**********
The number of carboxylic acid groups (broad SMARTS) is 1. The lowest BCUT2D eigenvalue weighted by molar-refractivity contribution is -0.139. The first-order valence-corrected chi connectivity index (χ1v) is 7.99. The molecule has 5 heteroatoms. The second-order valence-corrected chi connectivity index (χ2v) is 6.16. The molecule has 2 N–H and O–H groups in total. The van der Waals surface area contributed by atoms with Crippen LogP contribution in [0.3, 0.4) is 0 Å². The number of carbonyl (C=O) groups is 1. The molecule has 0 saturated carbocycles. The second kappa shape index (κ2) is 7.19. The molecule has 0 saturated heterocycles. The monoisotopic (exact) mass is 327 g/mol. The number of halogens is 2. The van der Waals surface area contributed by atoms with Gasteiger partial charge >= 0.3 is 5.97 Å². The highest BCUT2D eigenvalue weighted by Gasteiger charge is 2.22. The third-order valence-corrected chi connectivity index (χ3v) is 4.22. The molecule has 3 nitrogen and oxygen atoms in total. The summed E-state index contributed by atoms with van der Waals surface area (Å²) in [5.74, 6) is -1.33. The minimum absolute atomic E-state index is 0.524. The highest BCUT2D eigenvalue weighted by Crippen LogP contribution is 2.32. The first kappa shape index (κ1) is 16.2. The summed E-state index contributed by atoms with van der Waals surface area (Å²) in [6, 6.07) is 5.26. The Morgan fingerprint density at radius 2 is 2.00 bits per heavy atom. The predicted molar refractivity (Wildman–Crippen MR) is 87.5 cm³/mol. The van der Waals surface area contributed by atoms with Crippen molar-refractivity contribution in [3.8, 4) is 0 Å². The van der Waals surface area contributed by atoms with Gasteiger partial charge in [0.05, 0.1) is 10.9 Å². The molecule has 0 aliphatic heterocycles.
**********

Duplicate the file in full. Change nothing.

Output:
The number of carboxylic acid groups (broad SMARTS) is 1. The lowest BCUT2D eigenvalue weighted by molar-refractivity contribution is -0.139. The first-order valence-corrected chi connectivity index (χ1v) is 7.99. The molecule has 5 heteroatoms. The second-order valence-corrected chi connectivity index (χ2v) is 6.16. The molecule has 2 N–H and O–H groups in total. The van der Waals surface area contributed by atoms with Crippen LogP contribution in [0.3, 0.4) is 0 Å². The number of carbonyl (C=O) groups is 1. The molecule has 0 saturated carbocycles. The second kappa shape index (κ2) is 7.19. The molecule has 0 saturated heterocycles. The monoisotopic (exact) mass is 327 g/mol. The number of halogens is 2. The van der Waals surface area contributed by atoms with Gasteiger partial charge >= 0.3 is 5.97 Å². The highest BCUT2D eigenvalue weighted by Gasteiger charge is 2.22. The third-order valence-corrected chi connectivity index (χ3v) is 4.22. The molecule has 3 nitrogen and oxygen atoms in total. The summed E-state index contributed by atoms with van der Waals surface area (Å²) in [5.74, 6) is -1.33. The minimum absolute atomic E-state index is 0.524. The highest BCUT2D eigenvalue weighted by Crippen LogP contribution is 2.32. The first kappa shape index (κ1) is 16.2. The summed E-state index contributed by atoms with van der Waals surface area (Å²) in [6, 6.07) is 5.26. The Morgan fingerprint density at radius 2 is 2.00 bits per heavy atom. The predicted molar refractivity (Wildman–Crippen MR) is 87.5 cm³/mol. The van der Waals surface area contributed by atoms with Crippen molar-refractivity contribution in [3.8, 4) is 0 Å². The van der Waals surface area contributed by atoms with Gasteiger partial charge in [0.05, 0.1) is 10.9 Å². The molecule has 0 aliphatic heterocycles.